How Lettuce Went Techy: Understanding Blockchain
This article is Part 2 of a series written by Apple Growth Partners to introduce emerging technology to clients and business owners.
The great Lettuce Crisis of 2018. As you may recall, at the end of 2018, romaine lettuce was at the center of the food industry for all the wrong reasons. In late November, the Center for Disease Control (CDC) issued consumer warnings regarding an outbreak of E. Coli bacteria linked to romaine lettuce. The bigger problem was the inability to isolate where the outbreak originated. This only led to grocery stores and restaurants pulling all lettuce inventory from their shelves and tables, 62 people falling ill, and significant financial fallout, all occurring over roughly 50 days. All because the problem of the ‘bad lettuce’ could not be isolated and identified.
For months now, you may have heard of this new technology called blockchain. However, with all the buzz and media coverage, little progress has been made on education and implementation. Without over-complicating an already confusing topic, let’s define what blockchain is and is not.
Blockchain, simply defined, is a time-stamped series of data/records on a distributed and decentralized ledger. What does that mean in plain English? It means any piece of information can be placed in a database that is available to many to create a more transparent and responsive ecosystem in which business is conducted.
To break the technology down, each record/data/piece of information would form what is known as a block. That block includes all the pertinent information related to that transaction. Returning to our lettuce crisis, a block would represent the time, place, and quantity of specific lettuce harvesting. Next, that block is verified by some agreed-upon consensus to ensure the information included in that transaction occurred consistently. Once verified, that block is accepted into the chain of other blocks forming what is known as a blockchain.
Under a more traditional database configuration, information such as where and how the lettuce was grown, when it was harvested, when and where it was shipped, etc., would be minimal if made available to the buyer at all. These are some of the limitations traditional databases have in supply chain regarding the lack of decentralized records and the speed at which to respond in critical situations. Blockchain (or a decentralized and distributed) databases help solve these issues. So, instead of a restaurant or grocery store having a traditional database of lettuce inventory, a blockchain lettuce inventory would show distinct records of specific information of each lettuce shipment that could easily be traced back to the original supplier. In theory, the lettuce E. Coli outbreak we witnessed may have been prevented or significantly controlled due to more timely data that was made available faster to assist in making key public health announcements. A very streamlined but practical explanation of blockchain technology.
In the same sense, it is important to distinguish what blockchain is NOT.
- Blockchain is not an immutable ledger – changes can be made but done so in an ‘append form’ as the original data cannot be removed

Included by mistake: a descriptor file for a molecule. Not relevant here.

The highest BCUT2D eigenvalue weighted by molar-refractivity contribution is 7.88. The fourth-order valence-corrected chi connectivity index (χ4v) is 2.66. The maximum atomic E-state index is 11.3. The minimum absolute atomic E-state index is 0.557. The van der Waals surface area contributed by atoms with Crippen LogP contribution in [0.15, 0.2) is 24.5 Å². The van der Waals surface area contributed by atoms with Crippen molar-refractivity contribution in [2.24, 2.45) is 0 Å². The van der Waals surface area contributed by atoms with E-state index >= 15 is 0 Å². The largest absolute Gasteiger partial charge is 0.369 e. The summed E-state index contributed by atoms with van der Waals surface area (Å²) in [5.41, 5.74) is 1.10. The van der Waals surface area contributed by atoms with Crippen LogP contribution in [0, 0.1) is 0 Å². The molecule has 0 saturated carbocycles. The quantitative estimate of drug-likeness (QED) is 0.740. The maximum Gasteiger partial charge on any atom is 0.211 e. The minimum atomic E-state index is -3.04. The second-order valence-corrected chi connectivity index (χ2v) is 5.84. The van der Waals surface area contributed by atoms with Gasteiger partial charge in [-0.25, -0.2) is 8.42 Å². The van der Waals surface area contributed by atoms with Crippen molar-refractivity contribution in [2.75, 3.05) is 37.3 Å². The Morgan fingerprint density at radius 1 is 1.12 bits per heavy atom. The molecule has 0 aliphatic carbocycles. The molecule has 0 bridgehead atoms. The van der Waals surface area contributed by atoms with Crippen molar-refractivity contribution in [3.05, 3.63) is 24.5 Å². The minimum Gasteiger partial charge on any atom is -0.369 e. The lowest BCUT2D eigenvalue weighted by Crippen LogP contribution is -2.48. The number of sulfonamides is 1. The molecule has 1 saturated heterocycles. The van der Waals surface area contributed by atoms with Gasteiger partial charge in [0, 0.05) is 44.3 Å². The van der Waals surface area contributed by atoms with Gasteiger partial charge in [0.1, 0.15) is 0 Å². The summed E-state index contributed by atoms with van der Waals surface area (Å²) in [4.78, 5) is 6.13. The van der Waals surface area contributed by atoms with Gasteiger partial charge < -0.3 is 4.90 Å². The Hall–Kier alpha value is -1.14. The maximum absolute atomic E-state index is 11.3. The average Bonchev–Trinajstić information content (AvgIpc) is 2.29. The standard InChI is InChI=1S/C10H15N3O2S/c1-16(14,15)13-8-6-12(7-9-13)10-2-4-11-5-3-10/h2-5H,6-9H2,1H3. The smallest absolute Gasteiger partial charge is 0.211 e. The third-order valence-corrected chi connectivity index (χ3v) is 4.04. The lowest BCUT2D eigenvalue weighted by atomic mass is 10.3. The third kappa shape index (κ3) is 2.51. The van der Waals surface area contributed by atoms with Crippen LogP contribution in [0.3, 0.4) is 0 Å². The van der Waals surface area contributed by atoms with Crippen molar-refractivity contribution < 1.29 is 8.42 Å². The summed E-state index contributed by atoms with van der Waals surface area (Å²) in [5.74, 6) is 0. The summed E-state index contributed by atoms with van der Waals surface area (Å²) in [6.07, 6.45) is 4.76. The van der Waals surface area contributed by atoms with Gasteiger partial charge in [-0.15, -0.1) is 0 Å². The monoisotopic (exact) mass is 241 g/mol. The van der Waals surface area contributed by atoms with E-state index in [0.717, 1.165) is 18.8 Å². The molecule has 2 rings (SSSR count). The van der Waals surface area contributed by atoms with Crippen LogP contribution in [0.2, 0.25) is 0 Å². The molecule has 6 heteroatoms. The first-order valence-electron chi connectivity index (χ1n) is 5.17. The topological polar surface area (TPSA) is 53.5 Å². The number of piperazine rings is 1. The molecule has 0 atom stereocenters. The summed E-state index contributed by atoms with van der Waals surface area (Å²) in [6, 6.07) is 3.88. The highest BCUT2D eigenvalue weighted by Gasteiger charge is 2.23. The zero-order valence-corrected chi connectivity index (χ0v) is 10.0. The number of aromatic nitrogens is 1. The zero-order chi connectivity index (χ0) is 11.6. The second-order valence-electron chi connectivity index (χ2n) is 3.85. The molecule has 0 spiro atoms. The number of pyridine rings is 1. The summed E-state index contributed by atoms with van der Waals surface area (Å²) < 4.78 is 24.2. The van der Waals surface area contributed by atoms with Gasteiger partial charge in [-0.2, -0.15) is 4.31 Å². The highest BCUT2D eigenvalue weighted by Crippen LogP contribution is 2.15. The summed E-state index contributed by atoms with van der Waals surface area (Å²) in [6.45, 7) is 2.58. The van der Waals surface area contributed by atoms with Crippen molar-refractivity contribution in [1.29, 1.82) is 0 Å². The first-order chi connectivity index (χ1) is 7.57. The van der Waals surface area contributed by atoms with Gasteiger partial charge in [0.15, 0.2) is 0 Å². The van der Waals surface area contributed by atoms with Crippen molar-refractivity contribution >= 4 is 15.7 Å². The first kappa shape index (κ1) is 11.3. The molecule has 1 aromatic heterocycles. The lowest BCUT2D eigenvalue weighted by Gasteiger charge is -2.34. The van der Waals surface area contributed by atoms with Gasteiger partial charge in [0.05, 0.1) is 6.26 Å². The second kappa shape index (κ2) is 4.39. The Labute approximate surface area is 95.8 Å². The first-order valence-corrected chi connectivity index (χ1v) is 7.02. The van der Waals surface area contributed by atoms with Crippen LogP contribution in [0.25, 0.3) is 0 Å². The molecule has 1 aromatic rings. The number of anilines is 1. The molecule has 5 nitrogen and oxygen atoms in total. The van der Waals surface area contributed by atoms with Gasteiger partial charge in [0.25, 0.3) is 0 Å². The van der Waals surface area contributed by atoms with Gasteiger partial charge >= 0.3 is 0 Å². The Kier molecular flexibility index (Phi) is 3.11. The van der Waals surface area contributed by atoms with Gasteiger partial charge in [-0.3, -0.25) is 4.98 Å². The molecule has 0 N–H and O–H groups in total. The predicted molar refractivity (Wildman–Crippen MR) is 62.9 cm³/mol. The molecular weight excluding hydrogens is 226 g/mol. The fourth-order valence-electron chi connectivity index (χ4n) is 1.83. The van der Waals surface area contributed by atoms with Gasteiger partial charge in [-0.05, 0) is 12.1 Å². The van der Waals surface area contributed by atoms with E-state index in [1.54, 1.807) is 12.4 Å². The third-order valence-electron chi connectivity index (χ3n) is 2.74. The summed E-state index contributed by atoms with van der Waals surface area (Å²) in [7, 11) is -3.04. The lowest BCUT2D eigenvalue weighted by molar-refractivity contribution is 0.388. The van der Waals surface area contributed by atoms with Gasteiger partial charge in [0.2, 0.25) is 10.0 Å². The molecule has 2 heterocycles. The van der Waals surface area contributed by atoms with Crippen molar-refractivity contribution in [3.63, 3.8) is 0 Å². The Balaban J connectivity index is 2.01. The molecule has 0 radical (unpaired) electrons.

- Blockchain is not 100% secure – though the technology offers highly competitive advantages to other database security features, remember nothing is 100% secure
- Blockchain is not a ‘truth’ machine – the technology is only as good as the information that it is given
- Blockchain databases are not always better – in many cases, a traditional database will serve just fine; the key before adoption is asking “what problem am I trying to solve with the blockchain technology?”
With a crash-course on the technology behind us, where do we currently see this or where can we expect to see it? As we led this article, Wal-Mart is taking steps forward this fall to implement a blockchain for all lettuce and spinach suppliers. A widespread application to blockchain is that of Bitcoin and all other related cryptocurrencies—all of those run on a blockchain database. Another industry gaining traction using this technology is that of healthcare—whether that be health records, administering medicine, or even clinical trials.
So, what should companies do in response to blockchain? It is important to understand whether your company fits the mold of a blockchain database. If your organization or industry can be defined as having some trust issue, then blockchain technology might be for you. However, it should be made clear that this technology is still very much in its infancy stages. Companies and industries are exploring what a blockchain technology world would mean to them, and how that would change what they do on a day in, day out basis.
The best advice is to continue to learn. Read up on the technology itself. Discuss with counterparts in your industry on how they see blockchain and technology possibly disrupting the future. Follow our technology threads of how to better prepare yourself for tomorrow, which can be found on our website and social media accounts.
The fact is, we are amid a technology transformation period—one that might very well reshape how we do business in the future. The key for executives and leaders is to embrace this transformational period, learn and educate your teams of the opportunities available, and implement and execute a plan to put your company in the best position to succeed for tomorrow. We’re right along with you as we discover this journey ourselves. Let’s learn together.